Management and monitoring

Cloud infrastructure includes tools for monitoring performance, managing resources, automating deployments, and enabling compliance. These include monitoring and analytics tools, identity and access management (IAM) services, and automation and orchestration to provide visibility into operations, help optimize resource usage, and automate routine tasks.

Security controls

Security in cloud infrastructure covers the physical security of data centers, network security measures (e.g., firewalls and encryption), and logical security controls (e.g., identity and access management systems). Cloud service providers and users share responsibility for securing cloud environments. Cloud service providers secure the infrastructure, and users are responsible for protecting their data and applications.


Cloud infrastructure provides various storage options, including file storage, block storage, and object storage. Each type of storage is designed for specific use cases, such as serving website content, hosting databases, or storing backups.

Public vs private vs hybrid cloud infrastructures

Private cloud infrastructurePublic cloud infrastructure
With private cloud infrastructure, cloud computing resources are used exclusively by one organization. The cloud infrastructure can be located on-premises or hosted by a cloud service provider.  

-Organizations have more control over their environments, including the configuration and management of data and services.
-Private cloud infrastructure is often more secure due to its isolated nature.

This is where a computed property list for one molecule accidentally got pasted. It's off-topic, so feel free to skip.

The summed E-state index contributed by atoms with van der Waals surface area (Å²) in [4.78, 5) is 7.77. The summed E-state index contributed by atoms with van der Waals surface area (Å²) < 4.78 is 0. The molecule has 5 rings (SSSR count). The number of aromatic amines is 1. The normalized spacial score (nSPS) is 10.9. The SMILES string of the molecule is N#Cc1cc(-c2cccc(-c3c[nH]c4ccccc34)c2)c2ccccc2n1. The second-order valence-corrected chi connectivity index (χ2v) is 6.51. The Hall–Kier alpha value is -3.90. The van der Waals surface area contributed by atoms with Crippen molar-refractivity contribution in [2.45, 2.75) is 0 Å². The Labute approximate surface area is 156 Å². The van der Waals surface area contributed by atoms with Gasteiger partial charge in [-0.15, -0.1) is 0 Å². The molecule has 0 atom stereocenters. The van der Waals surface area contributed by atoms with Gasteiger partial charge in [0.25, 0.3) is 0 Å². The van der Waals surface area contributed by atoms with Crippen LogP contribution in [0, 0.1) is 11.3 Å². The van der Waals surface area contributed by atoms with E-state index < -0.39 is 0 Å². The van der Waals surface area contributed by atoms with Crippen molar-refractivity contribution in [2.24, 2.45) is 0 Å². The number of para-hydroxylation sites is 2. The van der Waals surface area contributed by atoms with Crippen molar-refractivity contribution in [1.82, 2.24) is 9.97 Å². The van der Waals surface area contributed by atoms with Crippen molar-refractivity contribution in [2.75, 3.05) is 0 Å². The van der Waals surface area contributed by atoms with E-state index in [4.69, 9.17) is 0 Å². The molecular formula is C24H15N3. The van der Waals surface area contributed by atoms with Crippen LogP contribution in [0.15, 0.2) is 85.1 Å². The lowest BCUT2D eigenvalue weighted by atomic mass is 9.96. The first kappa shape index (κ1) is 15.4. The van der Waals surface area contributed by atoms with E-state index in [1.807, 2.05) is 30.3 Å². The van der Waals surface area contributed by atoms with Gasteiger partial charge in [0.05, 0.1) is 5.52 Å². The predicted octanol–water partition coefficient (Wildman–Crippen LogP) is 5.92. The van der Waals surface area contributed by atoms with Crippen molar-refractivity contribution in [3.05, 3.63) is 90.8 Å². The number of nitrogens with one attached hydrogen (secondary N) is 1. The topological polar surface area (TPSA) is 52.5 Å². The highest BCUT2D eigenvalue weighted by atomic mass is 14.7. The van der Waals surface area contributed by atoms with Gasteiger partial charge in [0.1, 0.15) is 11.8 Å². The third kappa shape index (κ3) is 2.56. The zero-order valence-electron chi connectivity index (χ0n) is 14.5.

-A high degree of customization is possible with private cloud infrastructure, allowing organizations to meet specific needs, such as performance, hardware, and security configurations.

-Private cloud infrastructure requires significant capital investment for systems, as well as ongoing maintenance and management expenses.
-The scalability of private cloud infrastructure is limited by the capacity of the hosted environment unless additional systems are added.
-Internal IT teams are responsible for maintaining private cloud infrastructure.
With public cloud infrastructure, computing services, and infrastructure are hosted by a cloud service provider in their data centers and shared across multiple customers.    

-The pay-as-you-go pricing model used for most public cloud infrastructure reduces the need for capital expenditure on hardware and maintenance.
-Public cloud infrastructure provides scalability options due to the breadth of available resources.
-The cloud provider manages all maintenance and upgrades in public cloud infrastructure, reducing the IT workload for customers.    

-Users have less control over the cloud infrastructure and operations as the service provider manages these.
-Sharing resources with others can pose increased security risks and vulnerabilities.
-Meeting specific regulatory compliance requirements can be more challenging in a public cloud environment due to the shared nature of the cloud infrastructure.  

Hybrid cloud infrastructure

Hybrid cloud infrastructure merges the advantages of both private and public clouds. With a hybrid cloud infrastructure, data and applications can seamlessly transition between private and public clouds, providing enhanced flexibility and a more comprehensive range of deployment choices.

Hybrid cloud infrastructure offers the scalability and cost benefits of public clouds while giving organizations the heightened security and control offered by private clouds for critical applications.

Cloud infrastructure vs. cloud architecture

Cloud infrastructure encompasses the physical and virtual resources needed for cloud computing. Cloud architectures provide the designs for how these resources are organized and utilized. The two are used in tandem to ensure the successful implementation and operation of cloud services.

Powering modern organizations with cloud infrastructure

The demands of modern organizations are leading to the widespread adoption of cloud infrastructure. Because of the flexible deployment options—public, private, and hybrid—many organizations are able to leverage cloud infrastructure to meet shifting load demands and mobile workforces and benefit from its flexibility, scalability, and efficiency.